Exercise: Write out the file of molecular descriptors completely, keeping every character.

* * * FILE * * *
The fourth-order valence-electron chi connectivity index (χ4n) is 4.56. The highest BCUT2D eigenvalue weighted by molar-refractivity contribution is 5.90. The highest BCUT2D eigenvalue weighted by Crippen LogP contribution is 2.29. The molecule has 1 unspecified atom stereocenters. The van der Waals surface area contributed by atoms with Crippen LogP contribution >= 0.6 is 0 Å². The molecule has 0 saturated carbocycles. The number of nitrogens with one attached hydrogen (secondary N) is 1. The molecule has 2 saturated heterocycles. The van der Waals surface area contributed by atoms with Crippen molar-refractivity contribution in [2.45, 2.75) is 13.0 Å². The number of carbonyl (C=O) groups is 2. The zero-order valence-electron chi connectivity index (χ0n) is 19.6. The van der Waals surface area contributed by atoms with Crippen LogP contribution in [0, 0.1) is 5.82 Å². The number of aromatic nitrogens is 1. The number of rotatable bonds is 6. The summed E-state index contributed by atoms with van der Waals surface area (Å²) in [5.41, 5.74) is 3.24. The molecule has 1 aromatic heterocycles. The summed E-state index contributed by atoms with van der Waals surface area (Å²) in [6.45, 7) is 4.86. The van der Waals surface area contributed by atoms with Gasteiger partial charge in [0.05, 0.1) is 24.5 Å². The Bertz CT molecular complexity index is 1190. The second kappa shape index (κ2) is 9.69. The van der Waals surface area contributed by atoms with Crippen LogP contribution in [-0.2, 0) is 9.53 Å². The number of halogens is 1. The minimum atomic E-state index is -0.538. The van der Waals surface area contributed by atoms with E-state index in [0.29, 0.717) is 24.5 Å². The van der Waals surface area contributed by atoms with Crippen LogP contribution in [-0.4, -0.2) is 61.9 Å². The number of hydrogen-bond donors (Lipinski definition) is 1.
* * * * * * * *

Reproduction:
The fourth-order valence-electron chi connectivity index (χ4n) is 4.56. The highest BCUT2D eigenvalue weighted by molar-refractivity contribution is 5.90. The highest BCUT2D eigenvalue weighted by Crippen LogP contribution is 2.29. The molecule has 1 unspecified atom stereocenters. The van der Waals surface area contributed by atoms with Crippen LogP contribution >= 0.6 is 0 Å². The molecule has 0 saturated carbocycles. The number of nitrogens with one attached hydrogen (secondary N) is 1. The molecule has 2 saturated heterocycles. The van der Waals surface area contributed by atoms with Crippen molar-refractivity contribution in [2.45, 2.75) is 13.0 Å². The number of carbonyl (C=O) groups is 2. The zero-order valence-electron chi connectivity index (χ0n) is 19.6. The van der Waals surface area contributed by atoms with Crippen LogP contribution in [0, 0.1) is 5.82 Å². The number of aromatic nitrogens is 1. The number of rotatable bonds is 6. The summed E-state index contributed by atoms with van der Waals surface area (Å²) in [5.41, 5.74) is 3.24. The molecule has 1 aromatic heterocycles. The summed E-state index contributed by atoms with van der Waals surface area (Å²) in [6.45, 7) is 4.86. The van der Waals surface area contributed by atoms with Gasteiger partial charge in [0.05, 0.1) is 24.5 Å². The Bertz CT molecular complexity index is 1190. The second kappa shape index (κ2) is 9.69. The van der Waals surface area contributed by atoms with Crippen LogP contribution in [-0.2, 0) is 9.53 Å². The number of halogens is 1. The minimum atomic E-state index is -0.538. The van der Waals surface area contributed by atoms with E-state index in [0.29, 0.717) is 24.5 Å². The van der Waals surface area contributed by atoms with Crippen LogP contribution in [-0.4, -0.2) is 61.9 Å². The number of hydrogen-bond donors (Lipinski definition) is 1.